responsibility, integrity, loyalty and efficiency, and shall remain accountable to the
people' (Art. XIII, Sec. 1, Constitution).




Respondent Wilfredo Oyao, should avoid so far as reasonably possible a situation

which would normally tend to arouse any reasonable suspicion that he is utilizing his
official position for personal gain or advantage to the prejudice of party litigants or
the public in general. In the language of then Justice, now Chief Justice Enrique M.
Fernando in the case of Pineda vs. Claudio (28 SCRA 34, 54): 'There may be
occasion then where the needs of the collectivity that is the government may collide
with his private interest as an individual.

In Mclain vs. Miller County (23 SW 2d. 2-4; 255) the Court ruled that:

As the efficiency of the public service is a matter of vital concern to the public, it is
not surprising that agreements tending to injure such service should be regarded as
being contrary to public policy. It is not necessary that actual fraud should be
shown, for a contract which tends to the injury of the public service is void, although
the parties entered into it honestly, and proceeded under it in good faith. The courts
do not inquire into the motives of the parties in the particular case to ascertain
whether they were corrupt or not, but stop when it is ascertained that the contract
is one which is opposed to public policy. Nor is it necessary to show that any evil
was in fact, done by or through the contract. The purpose of the rule is to prevent
persons from assuming a position where selfish motives may impel them to sacrifice
the public good to private benefit.

There is no need, therefore, to pass upon the issue of irregularity in the appearance
of the private respondents' bid and the alleged inference of fraud flowing therefrom.

We reiterate that assuming the transaction to be fair and not tainted with
irregularity, it is still looked upon with disfavor because it places the officer in a
position which might become antagonistic to his public duty.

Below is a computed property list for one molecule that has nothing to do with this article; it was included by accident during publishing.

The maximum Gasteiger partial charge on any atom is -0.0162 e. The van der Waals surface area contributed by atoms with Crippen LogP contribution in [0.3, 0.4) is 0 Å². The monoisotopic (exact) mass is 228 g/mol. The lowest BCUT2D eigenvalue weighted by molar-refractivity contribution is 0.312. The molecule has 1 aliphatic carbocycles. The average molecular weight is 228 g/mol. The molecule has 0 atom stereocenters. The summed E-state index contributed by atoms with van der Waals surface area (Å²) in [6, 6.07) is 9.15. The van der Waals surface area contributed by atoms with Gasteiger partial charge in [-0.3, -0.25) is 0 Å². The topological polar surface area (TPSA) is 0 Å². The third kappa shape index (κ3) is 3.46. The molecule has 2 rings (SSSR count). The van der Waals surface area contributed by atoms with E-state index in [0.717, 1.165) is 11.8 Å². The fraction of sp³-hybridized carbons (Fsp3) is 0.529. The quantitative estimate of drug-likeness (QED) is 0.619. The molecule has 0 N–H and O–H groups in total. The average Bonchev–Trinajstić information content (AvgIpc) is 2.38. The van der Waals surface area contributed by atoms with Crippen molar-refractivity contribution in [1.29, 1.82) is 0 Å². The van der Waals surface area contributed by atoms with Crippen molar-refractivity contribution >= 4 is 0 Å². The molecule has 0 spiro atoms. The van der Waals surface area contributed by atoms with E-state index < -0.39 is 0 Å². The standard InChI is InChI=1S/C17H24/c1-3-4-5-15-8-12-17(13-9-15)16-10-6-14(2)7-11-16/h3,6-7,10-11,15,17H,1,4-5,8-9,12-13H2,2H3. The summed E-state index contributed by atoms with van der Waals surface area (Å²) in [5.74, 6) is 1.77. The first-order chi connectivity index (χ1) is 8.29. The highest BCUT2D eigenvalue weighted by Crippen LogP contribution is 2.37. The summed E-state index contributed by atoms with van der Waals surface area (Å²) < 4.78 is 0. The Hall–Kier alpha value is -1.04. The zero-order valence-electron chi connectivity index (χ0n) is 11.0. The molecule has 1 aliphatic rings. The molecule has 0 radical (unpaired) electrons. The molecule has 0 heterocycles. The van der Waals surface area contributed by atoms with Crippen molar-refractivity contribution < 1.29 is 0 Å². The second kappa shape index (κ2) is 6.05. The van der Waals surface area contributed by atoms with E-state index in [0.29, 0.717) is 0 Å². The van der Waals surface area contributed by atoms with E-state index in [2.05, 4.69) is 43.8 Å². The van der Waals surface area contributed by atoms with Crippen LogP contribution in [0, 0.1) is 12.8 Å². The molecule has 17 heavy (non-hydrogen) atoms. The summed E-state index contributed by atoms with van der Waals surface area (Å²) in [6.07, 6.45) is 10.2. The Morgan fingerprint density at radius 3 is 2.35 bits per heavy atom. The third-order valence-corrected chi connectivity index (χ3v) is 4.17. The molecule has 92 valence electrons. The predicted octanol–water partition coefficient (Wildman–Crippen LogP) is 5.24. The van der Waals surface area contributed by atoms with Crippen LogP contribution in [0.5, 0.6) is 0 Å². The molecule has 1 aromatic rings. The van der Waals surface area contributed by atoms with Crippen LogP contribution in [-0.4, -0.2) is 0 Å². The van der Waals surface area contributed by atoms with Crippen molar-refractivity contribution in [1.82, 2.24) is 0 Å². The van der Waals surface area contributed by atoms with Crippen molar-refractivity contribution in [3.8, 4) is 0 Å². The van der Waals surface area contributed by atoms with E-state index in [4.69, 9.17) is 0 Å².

There are other grounds which contain us to grant this petition.

We now come to the issue whether or not there was a repurchase of the property in
question from the GSIS effected by the petitioners the day before the public bidding.

In Article 1475 of the Civil Code, we find that "the contract of sale is perfected at
the moment there is a meeting of minds upon the thing which is the object of the
contract and upon the price. From that moment, the parties may reciprocally
demand performance, subject to the law governing the form of contracts. "

This Court in the case of Central Bank of the Philippines vs. Court of Appeals (63
SCRA 431) ruled on the perfection of government contracts in the following manner:

We are not persuaded that petitioner's posture conforms with law and equity.
According to Paragraph IB 114.1 of the Instructions to Bidders, Ablaza was 'required
to appear in the office of the Owner (the Bank) in person, or, if a firm or corporation,
a duly authorized representative (thereof )and to execute the contract within five (5)
days after notice that the contract has been awarded to him. Failure or neglect to do
so shall constitute a breach of agreement effected by the acceptance of the
Proposal. There can be no other meaning of this provision than that the Bank's
acceptance of the bid of respondent Ablaza effected an actionable agreement
between them. We cannot read it in the unilateral sense suggested by petitioner
that it bound only the contractor, without any corresponding responsibility or
obligation at all on the part of the Bank. An agreement presupposed a meeting of
minds and when that point is reached in the negotiations between two parties
intending to enter into a contract, the purported contract is deemed perfected and
none of them may thereafter disengage himself therefrom without being liable to
the other in an action for specific performance. "

In American Jurisprudence, 2d., Section 73 (pp. 186-187), we read:

The principle is fundamental that a party cannot be held to have contracted if there
was no assent, and this is so both as to express contracts and contracts implied in
fact. There must be mutual assent or a meeting of minds in all essential elements or
terms in order to form a binding contract. However, ordinarily no more is meant by
this than an expression or manifestation of mutual assent, as an objective thing, is
necessary, and that is generally deemed sufficient in the formation of a contract ...
In other words, appropriate conduct by the parties may be sufficient to establish an
agreement, and there may be instances where interchanged correspondence does
not disclose the exact point at which the deal was closed, but the actions of the
parties may indicate that a binding obligation has been undertaken.

It is undisputed that when the letter-proposal of petitioners was presented to GSIS

General Manager Roman Cruz, Jr., he wrote on the face of such letter the words